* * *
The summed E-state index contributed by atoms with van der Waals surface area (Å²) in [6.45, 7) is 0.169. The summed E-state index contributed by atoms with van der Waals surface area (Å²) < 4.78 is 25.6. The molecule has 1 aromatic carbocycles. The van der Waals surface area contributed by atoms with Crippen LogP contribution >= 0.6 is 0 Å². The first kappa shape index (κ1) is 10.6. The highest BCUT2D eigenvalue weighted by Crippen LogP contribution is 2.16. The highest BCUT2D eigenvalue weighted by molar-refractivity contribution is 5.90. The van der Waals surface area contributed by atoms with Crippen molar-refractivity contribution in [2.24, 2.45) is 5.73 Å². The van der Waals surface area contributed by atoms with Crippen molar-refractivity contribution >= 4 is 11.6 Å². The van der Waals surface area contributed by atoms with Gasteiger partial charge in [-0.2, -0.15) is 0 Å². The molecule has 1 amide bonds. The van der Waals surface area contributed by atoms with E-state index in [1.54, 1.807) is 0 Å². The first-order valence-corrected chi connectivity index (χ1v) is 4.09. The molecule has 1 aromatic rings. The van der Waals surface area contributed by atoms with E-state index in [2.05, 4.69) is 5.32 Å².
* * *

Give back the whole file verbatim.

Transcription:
The summed E-state index contributed by atoms with van der Waals surface area (Å²) in [6.45, 7) is 0.169. The summed E-state index contributed by atoms with van der Waals surface area (Å²) < 4.78 is 25.6. The molecule has 1 aromatic carbocycles. The van der Waals surface area contributed by atoms with Crippen LogP contribution >= 0.6 is 0 Å². The first kappa shape index (κ1) is 10.6. The highest BCUT2D eigenvalue weighted by Crippen LogP contribution is 2.16. The highest BCUT2D eigenvalue weighted by molar-refractivity contribution is 5.90. The van der Waals surface area contributed by atoms with Crippen molar-refractivity contribution in [2.24, 2.45) is 5.73 Å². The van der Waals surface area contributed by atoms with Crippen molar-refractivity contribution >= 4 is 11.6 Å². The van der Waals surface area contributed by atoms with Gasteiger partial charge in [-0.2, -0.15) is 0 Å². The molecule has 1 amide bonds. The van der Waals surface area contributed by atoms with E-state index in [1.54, 1.807) is 0 Å². The first-order valence-corrected chi connectivity index (χ1v) is 4.09. The molecule has 1 aromatic rings. The van der Waals surface area contributed by atoms with E-state index in [2.05, 4.69) is 5.32 Å².